What did you think of this book?

Review of The Great Monkey Rescue, by Sandra Markle

Monday, June 6th, 2016

great_monkey_rescue_largeThe Great Monkey Rescue

Saving the Golden Lion Tamarins

by Sandra Markle

Millbrook Press, Minneapolis, 2015. 40 pages.

Here’s a nonfiction picture book about science – with a practical problem of saving an endangered species.

In the 1960s, scientists believed only about two hundred of Brazil’s wild golden lion tamarins were still alive. Their habitat was shrinking, and the ones in zoos were not having babies that survived.

This book tells the story of how that turned around. First, people learned more about their habits in the wild to help them live better in zoos. Then they learned how to successfully introduce zoo-born tamarins back to the wild.

A recent problem was that remaining forest habitats were in islands separated by cattle pasture, which tamarins couldn’t safely cross. Conservationists purchased land to plant a forest bridge between separate habitats, thus expanding their range.

This story is told in a much more interesting way in the book, accompanied by an abundance of pictures of the photogenic animals.

It’s a story about science and activism and hope – accompanied by adorably cute pictures! I’m already thinking I’ve got booktalking gold.

lernerbooks.com

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Disclosure: I am an Amazon Affiliate, and will earn a small percentage if you order a book on Amazon after clicking through from my site.

Source: This review is based on a library book from Fairfax County Public Library.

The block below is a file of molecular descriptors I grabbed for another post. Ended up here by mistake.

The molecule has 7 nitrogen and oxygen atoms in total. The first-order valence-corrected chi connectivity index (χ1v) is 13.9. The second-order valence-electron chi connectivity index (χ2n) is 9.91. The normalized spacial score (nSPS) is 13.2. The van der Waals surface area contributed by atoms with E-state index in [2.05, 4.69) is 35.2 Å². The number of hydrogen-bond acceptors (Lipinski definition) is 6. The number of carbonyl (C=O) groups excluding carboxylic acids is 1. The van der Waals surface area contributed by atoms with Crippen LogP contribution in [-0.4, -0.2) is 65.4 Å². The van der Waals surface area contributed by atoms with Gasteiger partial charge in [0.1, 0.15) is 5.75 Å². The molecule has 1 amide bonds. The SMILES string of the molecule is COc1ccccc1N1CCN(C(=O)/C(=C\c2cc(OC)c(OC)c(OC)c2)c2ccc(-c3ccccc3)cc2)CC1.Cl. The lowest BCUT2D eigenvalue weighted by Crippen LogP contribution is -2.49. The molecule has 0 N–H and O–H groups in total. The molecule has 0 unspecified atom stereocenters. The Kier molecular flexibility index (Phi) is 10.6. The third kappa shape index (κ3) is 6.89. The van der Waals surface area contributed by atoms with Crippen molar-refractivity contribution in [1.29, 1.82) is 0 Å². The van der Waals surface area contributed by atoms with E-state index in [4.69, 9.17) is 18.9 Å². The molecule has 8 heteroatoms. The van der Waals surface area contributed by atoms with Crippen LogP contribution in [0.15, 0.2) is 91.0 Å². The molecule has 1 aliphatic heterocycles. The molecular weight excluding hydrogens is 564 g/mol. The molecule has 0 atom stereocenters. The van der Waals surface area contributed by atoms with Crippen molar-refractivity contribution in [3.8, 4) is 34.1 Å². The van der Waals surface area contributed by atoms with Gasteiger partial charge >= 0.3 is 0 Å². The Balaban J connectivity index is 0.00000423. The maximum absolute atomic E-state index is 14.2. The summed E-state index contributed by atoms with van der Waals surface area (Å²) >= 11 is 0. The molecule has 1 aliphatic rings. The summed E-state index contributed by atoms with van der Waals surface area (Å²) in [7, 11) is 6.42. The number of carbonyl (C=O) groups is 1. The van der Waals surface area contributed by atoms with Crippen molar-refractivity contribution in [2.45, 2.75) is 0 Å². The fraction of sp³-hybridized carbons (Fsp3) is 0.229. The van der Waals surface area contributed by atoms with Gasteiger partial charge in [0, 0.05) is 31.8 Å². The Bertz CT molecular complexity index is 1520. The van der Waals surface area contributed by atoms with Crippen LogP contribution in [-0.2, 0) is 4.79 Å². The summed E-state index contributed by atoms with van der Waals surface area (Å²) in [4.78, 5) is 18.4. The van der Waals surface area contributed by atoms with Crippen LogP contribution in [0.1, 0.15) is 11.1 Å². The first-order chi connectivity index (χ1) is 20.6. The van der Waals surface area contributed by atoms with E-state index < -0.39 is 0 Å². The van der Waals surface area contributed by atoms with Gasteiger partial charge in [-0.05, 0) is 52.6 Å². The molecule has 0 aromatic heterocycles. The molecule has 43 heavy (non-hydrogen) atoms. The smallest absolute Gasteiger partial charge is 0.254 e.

Disclaimer: I am a professional librarian, but I maintain my website and blogs on my own time. The views expressed are solely my own, and in no way represent the official views of my employer or of any committee or group of which I am part.

What did you think of this book?

Review of The Passion of Dolssa, by Julie Berry

Saturday, June 4th, 2016

passion_of_dolssa_largeThe Passion of Dolssa

by Julie Berry

Viking, 2016. 478 pages.
Starred Review

Julie Berry writes striking and memorable novels that pull you right into a time and culture quite different from our own. The Passion of Dolssa is about a young mystic in medieval Provensa who has visions of Jhesus, her beloved. But unfortunately for her, she has them during the Inquisition.

The book is presented as a series of documents from the time of the Inquisition discovered in later years. Dolssa’s testimony says things like this:

I was a young girl when my beloved first appeared to me. Just a girl of no consequence, the child of pious parents who were much older than most. . . .

My beloved was my great romance, and — impossible miracle! — I was his. He caught me up on wings of light, and showed me the realms of his creation, the glittering gemstones paving his heaven. He left my body weak and spent, my spirit gorged with honey.